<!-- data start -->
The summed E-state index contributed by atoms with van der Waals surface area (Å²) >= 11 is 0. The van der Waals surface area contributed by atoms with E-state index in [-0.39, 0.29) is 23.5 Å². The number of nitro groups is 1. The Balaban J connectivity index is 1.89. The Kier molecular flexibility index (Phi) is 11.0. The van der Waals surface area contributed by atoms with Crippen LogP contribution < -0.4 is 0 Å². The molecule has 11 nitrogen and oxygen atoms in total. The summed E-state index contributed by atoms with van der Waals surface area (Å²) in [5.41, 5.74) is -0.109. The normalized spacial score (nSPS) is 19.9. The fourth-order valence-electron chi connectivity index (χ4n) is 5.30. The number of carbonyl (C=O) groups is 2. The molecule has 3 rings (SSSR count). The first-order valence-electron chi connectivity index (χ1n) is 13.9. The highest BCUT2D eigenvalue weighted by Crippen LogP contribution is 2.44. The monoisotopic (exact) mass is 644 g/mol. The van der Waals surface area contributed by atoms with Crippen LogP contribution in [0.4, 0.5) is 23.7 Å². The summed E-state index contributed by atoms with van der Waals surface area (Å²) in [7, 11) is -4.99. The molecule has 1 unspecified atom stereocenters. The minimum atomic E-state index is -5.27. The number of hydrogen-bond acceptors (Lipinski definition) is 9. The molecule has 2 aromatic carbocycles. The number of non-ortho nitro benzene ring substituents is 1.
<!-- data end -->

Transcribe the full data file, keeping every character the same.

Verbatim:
The summed E-state index contributed by atoms with van der Waals surface area (Å²) >= 11 is 0. The van der Waals surface area contributed by atoms with E-state index in [-0.39, 0.29) is 23.5 Å². The number of nitro groups is 1. The Balaban J connectivity index is 1.89. The Kier molecular flexibility index (Phi) is 11.0. The van der Waals surface area contributed by atoms with Crippen LogP contribution < -0.4 is 0 Å². The molecule has 11 nitrogen and oxygen atoms in total. The summed E-state index contributed by atoms with van der Waals surface area (Å²) in [5.41, 5.74) is -0.109. The normalized spacial score (nSPS) is 19.9. The fourth-order valence-electron chi connectivity index (χ4n) is 5.30. The number of carbonyl (C=O) groups is 2. The molecule has 3 rings (SSSR count). The first-order valence-electron chi connectivity index (χ1n) is 13.9. The highest BCUT2D eigenvalue weighted by Crippen LogP contribution is 2.44. The monoisotopic (exact) mass is 644 g/mol. The van der Waals surface area contributed by atoms with Crippen LogP contribution in [0.4, 0.5) is 23.7 Å². The summed E-state index contributed by atoms with van der Waals surface area (Å²) in [7, 11) is -4.99. The molecule has 1 unspecified atom stereocenters. The minimum atomic E-state index is -5.27. The number of hydrogen-bond acceptors (Lipinski definition) is 9. The molecule has 2 aromatic carbocycles. The number of non-ortho nitro benzene ring substituents is 1.